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Students utilize the highlighting tools to organize their notes for studying.

The 5th-grade team utilizes OneNote for content delivery and have seen a tremendous difference between what they and their students could do before our learning initiative and what they are able to do now. In math, for example, before this year, students did not take notes on the day’s lesson. However, this year, Mrs. Lori Harris built her OneNote notebook with her daily interactive lessons she uses on her Promethean Board. Now, while she demonstrates a skill at the front of the room, every student sees the same content in their OneNote. They can write to the side of the slide or on the picture of the slide and takes notes as they listen. Additionally, the practice exercises—that used to be done by one student at the front of the room—are now done by everyone at their desk in their OneNote notebook. Mrs. Harris notes how invaluable this access is, “When they go home to study, they have the exact lesson I taught with their practice questions. Everything is right there for them as they prepare for their assessments.”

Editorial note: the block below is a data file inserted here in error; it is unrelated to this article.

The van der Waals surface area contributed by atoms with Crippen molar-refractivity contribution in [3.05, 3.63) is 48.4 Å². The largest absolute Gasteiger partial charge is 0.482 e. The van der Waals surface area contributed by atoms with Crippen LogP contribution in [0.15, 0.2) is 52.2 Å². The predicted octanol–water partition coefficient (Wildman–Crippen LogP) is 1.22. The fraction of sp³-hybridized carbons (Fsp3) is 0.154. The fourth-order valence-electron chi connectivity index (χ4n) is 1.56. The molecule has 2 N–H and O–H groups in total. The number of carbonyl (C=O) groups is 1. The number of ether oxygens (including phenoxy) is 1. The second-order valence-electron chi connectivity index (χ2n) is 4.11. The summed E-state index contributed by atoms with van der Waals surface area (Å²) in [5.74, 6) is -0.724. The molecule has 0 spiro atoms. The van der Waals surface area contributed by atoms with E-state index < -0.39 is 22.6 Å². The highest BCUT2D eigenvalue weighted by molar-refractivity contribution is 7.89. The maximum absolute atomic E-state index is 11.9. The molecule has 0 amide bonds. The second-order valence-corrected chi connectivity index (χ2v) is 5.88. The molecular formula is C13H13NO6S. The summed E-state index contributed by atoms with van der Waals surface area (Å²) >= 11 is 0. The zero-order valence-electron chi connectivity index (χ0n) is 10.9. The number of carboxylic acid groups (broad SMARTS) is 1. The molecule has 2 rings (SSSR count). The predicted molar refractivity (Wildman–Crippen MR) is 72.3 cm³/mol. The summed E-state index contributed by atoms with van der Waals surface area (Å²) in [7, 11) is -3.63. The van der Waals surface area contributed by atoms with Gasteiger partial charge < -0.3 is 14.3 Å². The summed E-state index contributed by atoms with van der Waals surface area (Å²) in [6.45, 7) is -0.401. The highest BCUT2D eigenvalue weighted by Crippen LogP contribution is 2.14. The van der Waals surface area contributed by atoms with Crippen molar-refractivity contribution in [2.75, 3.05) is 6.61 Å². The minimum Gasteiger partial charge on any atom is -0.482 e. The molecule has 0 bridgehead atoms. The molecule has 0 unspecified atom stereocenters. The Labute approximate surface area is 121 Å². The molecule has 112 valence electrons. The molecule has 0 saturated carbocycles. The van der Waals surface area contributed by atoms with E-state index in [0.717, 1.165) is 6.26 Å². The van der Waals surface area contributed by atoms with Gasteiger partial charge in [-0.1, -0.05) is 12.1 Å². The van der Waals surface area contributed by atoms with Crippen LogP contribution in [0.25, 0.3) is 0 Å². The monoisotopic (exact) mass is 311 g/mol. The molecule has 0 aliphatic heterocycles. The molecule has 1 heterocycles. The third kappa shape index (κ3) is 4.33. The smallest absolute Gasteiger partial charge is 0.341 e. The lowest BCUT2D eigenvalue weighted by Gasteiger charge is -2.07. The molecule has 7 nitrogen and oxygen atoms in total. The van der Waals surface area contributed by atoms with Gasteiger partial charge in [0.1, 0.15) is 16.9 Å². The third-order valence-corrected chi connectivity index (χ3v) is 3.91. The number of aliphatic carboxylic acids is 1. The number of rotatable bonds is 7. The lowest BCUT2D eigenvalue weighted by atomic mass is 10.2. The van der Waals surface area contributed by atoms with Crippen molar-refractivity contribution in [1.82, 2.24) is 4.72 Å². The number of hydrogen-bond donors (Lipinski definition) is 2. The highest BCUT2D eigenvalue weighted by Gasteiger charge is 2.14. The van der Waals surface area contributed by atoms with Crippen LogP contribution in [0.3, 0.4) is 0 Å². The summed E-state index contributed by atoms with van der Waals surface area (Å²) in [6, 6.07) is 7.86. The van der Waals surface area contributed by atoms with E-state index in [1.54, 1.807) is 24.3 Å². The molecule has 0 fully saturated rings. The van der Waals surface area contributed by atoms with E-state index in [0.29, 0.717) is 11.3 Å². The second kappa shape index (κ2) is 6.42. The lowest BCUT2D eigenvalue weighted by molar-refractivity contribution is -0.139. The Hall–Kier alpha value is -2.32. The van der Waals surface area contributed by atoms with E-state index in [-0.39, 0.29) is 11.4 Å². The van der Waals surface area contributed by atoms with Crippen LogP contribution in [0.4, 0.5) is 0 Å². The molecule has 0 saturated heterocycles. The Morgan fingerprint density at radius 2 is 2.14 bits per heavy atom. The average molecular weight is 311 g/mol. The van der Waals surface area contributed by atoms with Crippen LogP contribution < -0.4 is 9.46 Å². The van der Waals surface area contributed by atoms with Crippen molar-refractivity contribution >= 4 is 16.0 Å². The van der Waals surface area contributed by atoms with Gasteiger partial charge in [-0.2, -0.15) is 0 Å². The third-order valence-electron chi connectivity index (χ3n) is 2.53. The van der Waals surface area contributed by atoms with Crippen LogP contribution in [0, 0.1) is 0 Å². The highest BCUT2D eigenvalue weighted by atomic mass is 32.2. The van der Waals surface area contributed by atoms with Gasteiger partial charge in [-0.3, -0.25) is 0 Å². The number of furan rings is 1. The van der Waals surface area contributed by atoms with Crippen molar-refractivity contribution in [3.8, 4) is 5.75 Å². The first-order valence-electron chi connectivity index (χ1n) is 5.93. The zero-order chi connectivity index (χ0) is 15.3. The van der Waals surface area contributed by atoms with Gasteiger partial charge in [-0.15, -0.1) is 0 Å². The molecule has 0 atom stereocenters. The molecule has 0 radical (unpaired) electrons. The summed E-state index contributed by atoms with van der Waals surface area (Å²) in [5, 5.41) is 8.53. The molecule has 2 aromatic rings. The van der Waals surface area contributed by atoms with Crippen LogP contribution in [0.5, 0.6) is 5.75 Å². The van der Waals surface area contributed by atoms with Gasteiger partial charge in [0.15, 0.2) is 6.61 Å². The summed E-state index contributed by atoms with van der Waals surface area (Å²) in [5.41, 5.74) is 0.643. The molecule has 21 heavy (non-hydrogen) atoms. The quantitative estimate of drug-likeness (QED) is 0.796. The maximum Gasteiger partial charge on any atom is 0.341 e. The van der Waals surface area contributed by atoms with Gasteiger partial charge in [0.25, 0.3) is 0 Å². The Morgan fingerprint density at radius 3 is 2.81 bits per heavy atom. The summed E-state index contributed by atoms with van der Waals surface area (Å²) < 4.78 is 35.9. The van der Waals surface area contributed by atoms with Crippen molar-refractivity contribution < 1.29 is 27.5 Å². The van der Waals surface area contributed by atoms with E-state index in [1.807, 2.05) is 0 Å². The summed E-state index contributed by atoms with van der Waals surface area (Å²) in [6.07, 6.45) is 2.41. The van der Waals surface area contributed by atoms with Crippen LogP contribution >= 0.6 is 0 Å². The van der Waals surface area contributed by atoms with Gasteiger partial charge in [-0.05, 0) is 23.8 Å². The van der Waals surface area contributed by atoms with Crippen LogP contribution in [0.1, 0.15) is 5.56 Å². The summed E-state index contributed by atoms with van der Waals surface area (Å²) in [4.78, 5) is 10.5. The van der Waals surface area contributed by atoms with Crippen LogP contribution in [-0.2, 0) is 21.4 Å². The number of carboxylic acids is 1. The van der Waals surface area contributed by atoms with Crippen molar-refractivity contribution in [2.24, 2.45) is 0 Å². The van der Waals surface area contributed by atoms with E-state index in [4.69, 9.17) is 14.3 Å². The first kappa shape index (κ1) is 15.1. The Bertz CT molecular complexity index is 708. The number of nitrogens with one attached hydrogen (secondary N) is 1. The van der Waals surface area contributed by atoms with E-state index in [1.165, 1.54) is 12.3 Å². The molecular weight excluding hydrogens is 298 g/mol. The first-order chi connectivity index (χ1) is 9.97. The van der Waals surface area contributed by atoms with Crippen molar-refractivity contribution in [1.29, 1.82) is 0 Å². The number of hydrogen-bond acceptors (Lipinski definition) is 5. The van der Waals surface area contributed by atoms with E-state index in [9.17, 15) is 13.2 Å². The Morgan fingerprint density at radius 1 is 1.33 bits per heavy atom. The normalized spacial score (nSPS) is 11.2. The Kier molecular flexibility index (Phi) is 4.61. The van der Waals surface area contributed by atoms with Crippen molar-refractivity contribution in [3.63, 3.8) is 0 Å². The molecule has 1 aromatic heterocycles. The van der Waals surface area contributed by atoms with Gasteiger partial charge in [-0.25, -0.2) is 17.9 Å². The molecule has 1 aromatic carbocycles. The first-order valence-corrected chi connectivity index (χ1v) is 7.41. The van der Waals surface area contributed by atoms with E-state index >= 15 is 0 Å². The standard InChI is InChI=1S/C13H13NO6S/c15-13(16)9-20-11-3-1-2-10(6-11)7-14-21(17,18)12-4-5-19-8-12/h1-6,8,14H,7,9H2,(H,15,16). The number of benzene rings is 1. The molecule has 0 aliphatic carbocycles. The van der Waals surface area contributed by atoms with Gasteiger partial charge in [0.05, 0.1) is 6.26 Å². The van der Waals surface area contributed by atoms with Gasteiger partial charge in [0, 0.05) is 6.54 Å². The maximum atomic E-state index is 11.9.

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Students take notes on their math concepts right in their OneNote notebook on the printouts of their teacher’s Promethean Board slides that she uses in class.

The accessibility of content is a common plus among all of the teachers. No more heavy backpacks, lost papers, or missed notes. Everything the students need is in one place—OneNote. The 5th-grade history teacher, Mrs. Jodi Ivey, loves that her students can access content she shared in class when they are at home. “OneNote has given me the opportunity to reteach and reinforce concepts with my students when they are at home,” Mrs. Ivey explains, “A student was struggling with a concept, and I encouraged him to go back to the section in OneNote and not only review the text but watch the videos I shared in class again. He watched the videos twice! The next day he was able to discuss the concept with the class and demonstrate that he understood the concepts. Thanks to OneNote, we were able to collaborate even without me being there.”